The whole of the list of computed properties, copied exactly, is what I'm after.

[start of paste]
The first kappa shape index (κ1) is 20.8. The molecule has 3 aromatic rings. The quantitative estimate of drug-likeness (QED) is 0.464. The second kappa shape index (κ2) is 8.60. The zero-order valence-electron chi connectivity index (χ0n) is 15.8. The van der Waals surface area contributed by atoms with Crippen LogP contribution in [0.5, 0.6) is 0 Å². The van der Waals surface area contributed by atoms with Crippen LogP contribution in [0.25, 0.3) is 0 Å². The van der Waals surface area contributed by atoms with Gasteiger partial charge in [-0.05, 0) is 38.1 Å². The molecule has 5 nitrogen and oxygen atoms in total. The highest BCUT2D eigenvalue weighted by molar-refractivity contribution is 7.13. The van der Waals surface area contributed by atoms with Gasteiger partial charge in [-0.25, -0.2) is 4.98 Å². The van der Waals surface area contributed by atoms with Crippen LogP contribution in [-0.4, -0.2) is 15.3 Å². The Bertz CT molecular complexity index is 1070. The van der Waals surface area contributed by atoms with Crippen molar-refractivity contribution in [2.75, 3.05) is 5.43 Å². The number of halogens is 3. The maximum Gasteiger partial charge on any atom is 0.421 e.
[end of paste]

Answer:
The first kappa shape index (κ1) is 20.8. The molecule has 3 aromatic rings. The quantitative estimate of drug-likeness (QED) is 0.464. The second kappa shape index (κ2) is 8.60. The zero-order valence-electron chi connectivity index (χ0n) is 15.8. The van der Waals surface area contributed by atoms with Crippen LogP contribution in [0.5, 0.6) is 0 Å². The van der Waals surface area contributed by atoms with Crippen LogP contribution in [0.25, 0.3) is 0 Å². The van der Waals surface area contributed by atoms with Gasteiger partial charge in [-0.05, 0) is 38.1 Å². The molecule has 5 nitrogen and oxygen atoms in total. The highest BCUT2D eigenvalue weighted by molar-refractivity contribution is 7.13. The van der Waals surface area contributed by atoms with Gasteiger partial charge in [-0.25, -0.2) is 4.98 Å². The van der Waals surface area contributed by atoms with Crippen LogP contribution in [-0.4, -0.2) is 15.3 Å². The Bertz CT molecular complexity index is 1070. The van der Waals surface area contributed by atoms with Crippen molar-refractivity contribution in [2.75, 3.05) is 5.43 Å². The number of halogens is 3. The maximum Gasteiger partial charge on any atom is 0.421 e.